Turmeric is a popular ingredient in many curries. As an anti-inflammatory, this bright yellow, bitter spice has long been used to treat osteoarthritis and rheumatoid arthritis.
Curcumin, the yellow ingredient that gives turmeric its distinctive color, has been found to help prevent muscle damage caused by exercise. According to animal studies, curcumin has the potential as an immune booster and antiviral.
Many people don’t think of shellfish when they’re attempting to boost their immune system, yet certain shellfish kinds are high in zinc.
Zinc isn’t given nearly as much attention as other vitamins and minerals, but it’s critical for the normal functioning of our immune cells.
The following shellfish kinds are high in zinc: oysters\crab\lobster\mussels
Keep in mind that you don’t want to ingest more zinc than is recommended daily: 11 mg should be taken by adult men, and 8 mg is sufficient for most adult females.
Too much zinc may be harmful to the immune system.
When you’re sick and reach for chicken soup, it’s more than the placebo effect that makes you feel better. The soup may help to reduce inflammation, which may aid in the relief of cold symptoms.
Poultry, such as chicken and turkey, is high in vitamin B-6. 3 ounces of light turkey or chicken meat has about one-third of your daily B-6 requirement.
Vitamin B-6 is involved in a wide range of chemical reactions in the human body. It’s also required for the formation of healthy new red blood cells.
Intestinal healing and immunity are aided by gelatin, chondroitin, and other minerals present in stock or broth made from boiling chicken bones.
Such as papayas, kiwis are high in essential minerals like folate, potassium, vitamin K, and vitamin C.
Vitamin C aids in the battle against infection by white blood cells, while the other minerals in kiwis keep the rest of your body working properly.
Papaya is another fruit high in vitamin C. You can obtain double the daily recommended amount of vitamin C from a single medium fruit. Papain, a digestive enzyme with anti-inflammatory effects, is also found in papayas.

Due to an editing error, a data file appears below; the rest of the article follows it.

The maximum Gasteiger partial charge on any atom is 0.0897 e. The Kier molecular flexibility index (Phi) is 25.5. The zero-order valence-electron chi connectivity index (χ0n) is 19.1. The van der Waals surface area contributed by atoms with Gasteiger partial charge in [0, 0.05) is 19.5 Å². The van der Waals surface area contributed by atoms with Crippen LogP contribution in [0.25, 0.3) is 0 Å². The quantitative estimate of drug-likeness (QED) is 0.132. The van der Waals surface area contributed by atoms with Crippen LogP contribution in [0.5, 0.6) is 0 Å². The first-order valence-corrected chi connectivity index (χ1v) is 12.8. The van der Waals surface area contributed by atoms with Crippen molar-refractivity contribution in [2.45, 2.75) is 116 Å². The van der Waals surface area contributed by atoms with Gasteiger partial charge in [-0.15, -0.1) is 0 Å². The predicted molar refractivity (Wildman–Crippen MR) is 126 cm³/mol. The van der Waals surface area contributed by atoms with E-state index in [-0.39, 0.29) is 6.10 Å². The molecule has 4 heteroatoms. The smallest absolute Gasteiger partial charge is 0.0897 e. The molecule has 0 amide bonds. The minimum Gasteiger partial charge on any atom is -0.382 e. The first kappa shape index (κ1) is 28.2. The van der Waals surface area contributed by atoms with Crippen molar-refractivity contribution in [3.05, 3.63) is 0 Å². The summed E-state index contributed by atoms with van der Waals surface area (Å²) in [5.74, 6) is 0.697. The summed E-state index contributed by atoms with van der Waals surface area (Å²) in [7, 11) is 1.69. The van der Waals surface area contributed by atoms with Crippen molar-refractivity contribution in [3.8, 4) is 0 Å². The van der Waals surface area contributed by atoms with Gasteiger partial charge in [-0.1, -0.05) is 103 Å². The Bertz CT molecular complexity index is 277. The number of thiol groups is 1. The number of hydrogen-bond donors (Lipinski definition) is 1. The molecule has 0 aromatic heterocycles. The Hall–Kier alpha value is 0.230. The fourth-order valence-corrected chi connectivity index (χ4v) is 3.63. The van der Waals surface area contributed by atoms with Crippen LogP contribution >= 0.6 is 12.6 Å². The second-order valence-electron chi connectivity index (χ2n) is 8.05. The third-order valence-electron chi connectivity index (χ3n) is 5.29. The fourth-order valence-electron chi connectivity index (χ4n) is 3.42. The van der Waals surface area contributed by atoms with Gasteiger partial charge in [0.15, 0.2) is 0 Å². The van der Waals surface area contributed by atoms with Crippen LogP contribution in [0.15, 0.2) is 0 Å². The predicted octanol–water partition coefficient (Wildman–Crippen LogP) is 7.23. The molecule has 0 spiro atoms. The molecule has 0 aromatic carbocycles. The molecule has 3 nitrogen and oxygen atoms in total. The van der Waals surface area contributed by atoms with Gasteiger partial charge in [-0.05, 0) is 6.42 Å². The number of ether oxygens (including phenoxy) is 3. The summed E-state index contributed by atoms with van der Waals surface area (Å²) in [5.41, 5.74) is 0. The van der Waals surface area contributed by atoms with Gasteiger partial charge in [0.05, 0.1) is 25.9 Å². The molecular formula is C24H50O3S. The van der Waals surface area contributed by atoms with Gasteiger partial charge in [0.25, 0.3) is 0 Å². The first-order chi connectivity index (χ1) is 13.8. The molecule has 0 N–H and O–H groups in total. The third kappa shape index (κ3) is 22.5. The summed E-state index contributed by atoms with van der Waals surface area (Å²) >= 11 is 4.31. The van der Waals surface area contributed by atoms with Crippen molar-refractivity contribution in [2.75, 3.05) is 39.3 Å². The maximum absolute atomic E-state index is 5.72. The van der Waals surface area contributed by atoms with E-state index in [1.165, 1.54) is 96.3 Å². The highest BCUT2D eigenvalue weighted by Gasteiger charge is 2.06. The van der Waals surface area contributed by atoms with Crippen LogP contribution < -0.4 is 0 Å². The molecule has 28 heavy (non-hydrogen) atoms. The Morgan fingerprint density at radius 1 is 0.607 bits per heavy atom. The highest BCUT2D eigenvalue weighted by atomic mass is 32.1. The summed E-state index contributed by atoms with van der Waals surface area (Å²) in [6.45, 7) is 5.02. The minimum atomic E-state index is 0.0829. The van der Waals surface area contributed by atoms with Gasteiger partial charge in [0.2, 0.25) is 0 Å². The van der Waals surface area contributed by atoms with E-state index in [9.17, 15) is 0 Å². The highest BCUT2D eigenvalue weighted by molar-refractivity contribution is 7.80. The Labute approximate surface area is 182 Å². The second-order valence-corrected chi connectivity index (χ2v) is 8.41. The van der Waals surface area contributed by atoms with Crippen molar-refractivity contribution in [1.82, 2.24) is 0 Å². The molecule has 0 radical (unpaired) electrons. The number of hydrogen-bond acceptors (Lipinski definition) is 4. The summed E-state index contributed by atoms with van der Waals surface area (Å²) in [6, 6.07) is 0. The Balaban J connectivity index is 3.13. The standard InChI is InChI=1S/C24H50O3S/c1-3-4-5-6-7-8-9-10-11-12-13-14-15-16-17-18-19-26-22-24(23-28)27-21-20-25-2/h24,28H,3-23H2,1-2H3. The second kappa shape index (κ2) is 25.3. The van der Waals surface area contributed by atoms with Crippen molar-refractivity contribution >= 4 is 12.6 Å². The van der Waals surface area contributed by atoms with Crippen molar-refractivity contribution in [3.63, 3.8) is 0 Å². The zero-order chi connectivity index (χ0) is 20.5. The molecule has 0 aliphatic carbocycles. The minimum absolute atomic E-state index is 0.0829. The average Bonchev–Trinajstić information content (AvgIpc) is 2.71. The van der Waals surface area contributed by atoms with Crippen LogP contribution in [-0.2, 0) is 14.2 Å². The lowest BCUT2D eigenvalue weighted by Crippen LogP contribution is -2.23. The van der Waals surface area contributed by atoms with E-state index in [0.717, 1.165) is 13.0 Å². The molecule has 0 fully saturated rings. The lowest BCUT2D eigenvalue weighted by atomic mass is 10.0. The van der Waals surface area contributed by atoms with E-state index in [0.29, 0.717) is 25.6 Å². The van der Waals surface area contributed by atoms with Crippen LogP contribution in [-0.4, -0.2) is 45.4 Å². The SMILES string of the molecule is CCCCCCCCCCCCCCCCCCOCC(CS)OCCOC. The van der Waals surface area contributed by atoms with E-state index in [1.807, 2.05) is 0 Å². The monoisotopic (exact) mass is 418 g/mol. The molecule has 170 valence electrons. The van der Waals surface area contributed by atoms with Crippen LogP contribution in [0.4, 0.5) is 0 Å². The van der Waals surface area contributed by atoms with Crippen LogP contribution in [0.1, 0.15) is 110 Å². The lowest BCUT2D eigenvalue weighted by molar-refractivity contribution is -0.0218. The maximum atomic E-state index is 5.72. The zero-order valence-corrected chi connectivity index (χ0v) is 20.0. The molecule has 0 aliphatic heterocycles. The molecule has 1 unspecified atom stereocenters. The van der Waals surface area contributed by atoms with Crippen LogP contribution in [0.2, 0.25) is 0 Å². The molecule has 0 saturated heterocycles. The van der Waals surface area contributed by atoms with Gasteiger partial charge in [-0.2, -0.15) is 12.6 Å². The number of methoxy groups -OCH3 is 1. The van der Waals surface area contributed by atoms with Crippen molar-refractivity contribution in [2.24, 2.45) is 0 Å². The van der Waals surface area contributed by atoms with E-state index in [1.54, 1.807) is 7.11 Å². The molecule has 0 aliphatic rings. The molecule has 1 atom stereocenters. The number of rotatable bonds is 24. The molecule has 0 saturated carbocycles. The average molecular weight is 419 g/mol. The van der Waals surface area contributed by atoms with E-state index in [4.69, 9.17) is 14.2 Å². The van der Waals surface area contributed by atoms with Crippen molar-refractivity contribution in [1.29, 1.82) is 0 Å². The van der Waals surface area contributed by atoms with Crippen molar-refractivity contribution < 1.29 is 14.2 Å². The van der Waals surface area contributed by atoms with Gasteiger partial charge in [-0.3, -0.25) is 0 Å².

Papayas are high in potassium, magnesium, and folate, all of which are beneficial to your health.
Both green and black teas are high in flavonoids, a type of antioxidant. Green tea truly shines when it comes to epigallocatechin gallate (EGCG), another powerful antioxidant.
The antioxidant EGCG has been shown to boost immune function. During the fermentation process, much of the EGCG in black tea is destroyed. Green tea, on the other hand, is steamed rather than fermented, which keeps the EGCG content intact.
L-theanine, an amino acid, is abundant in green tea. L-theanine may aid in the production of germ-fighting chemicals in your T cells.
Caffeine is abundant in coffee that quickly travels through the bloodstream to your brain, where it inhibits the activity of adenosine. This neurotransmitter helps to relax the central nervous system.
As a result, the synthesis of epinephrine, a stimulant hormone, increases in the body and brain. Despite having only two calories per cup, coffee’s stimulant effects can help you feel alert and focused. It is not suggested to consume more than 400 mg of caffeine each day, which is around 4 cups of coffee.
Variety is the key to proper nutrition. Even if you eat one of these meals every day, it won’t be enough to keep the flu or other viruses at bay. To prevent receiving too much of one vitamin while getting too little of another, pay attention to serving sizes and daily intake guidelines.